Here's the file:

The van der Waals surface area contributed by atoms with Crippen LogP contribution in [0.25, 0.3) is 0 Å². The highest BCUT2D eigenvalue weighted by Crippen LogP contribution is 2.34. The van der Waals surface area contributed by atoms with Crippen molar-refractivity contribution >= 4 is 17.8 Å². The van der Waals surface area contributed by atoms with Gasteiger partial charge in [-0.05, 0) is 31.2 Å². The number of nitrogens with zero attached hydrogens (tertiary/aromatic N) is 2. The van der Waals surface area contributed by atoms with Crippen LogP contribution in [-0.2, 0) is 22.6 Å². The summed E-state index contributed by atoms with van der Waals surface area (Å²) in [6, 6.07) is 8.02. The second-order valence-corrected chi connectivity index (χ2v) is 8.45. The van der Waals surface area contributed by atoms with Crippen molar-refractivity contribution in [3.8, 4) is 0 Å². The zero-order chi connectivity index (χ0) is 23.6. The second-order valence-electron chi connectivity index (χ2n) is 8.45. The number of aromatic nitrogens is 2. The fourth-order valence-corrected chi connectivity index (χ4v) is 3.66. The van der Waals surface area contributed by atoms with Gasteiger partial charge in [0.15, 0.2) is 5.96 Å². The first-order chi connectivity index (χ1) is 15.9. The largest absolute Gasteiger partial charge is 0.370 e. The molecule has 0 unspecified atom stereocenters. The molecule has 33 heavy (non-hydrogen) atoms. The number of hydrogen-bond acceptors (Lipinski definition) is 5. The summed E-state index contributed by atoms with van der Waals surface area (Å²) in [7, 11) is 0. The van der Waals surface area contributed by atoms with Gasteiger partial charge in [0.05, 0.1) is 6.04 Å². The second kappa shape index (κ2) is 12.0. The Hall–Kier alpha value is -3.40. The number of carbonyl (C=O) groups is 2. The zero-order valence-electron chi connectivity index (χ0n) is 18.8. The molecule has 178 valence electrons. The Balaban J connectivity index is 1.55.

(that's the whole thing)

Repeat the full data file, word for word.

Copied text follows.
The van der Waals surface area contributed by atoms with Crippen LogP contribution in [0.25, 0.3) is 0 Å². The highest BCUT2D eigenvalue weighted by Crippen LogP contribution is 2.34. The van der Waals surface area contributed by atoms with Crippen molar-refractivity contribution >= 4 is 17.8 Å². The van der Waals surface area contributed by atoms with Gasteiger partial charge in [-0.05, 0) is 31.2 Å². The number of nitrogens with zero attached hydrogens (tertiary/aromatic N) is 2. The van der Waals surface area contributed by atoms with Crippen LogP contribution in [-0.2, 0) is 22.6 Å². The summed E-state index contributed by atoms with van der Waals surface area (Å²) in [6, 6.07) is 8.02. The second-order valence-corrected chi connectivity index (χ2v) is 8.45. The van der Waals surface area contributed by atoms with Crippen molar-refractivity contribution in [3.8, 4) is 0 Å². The zero-order chi connectivity index (χ0) is 23.6. The second-order valence-electron chi connectivity index (χ2n) is 8.45. The number of aromatic nitrogens is 2. The fourth-order valence-corrected chi connectivity index (χ4v) is 3.66. The van der Waals surface area contributed by atoms with Gasteiger partial charge in [0.15, 0.2) is 5.96 Å². The first-order chi connectivity index (χ1) is 15.9. The largest absolute Gasteiger partial charge is 0.370 e. The molecule has 0 unspecified atom stereocenters. The molecule has 33 heavy (non-hydrogen) atoms. The number of hydrogen-bond acceptors (Lipinski definition) is 5. The summed E-state index contributed by atoms with van der Waals surface area (Å²) in [7, 11) is 0. The van der Waals surface area contributed by atoms with Gasteiger partial charge in [0.05, 0.1) is 6.04 Å². The second kappa shape index (κ2) is 12.0. The Hall–Kier alpha value is -3.40. The number of carbonyl (C=O) groups is 2. The zero-order valence-electron chi connectivity index (χ0n) is 18.8. The molecule has 178 valence electrons. The Balaban J connectivity index is 1.55.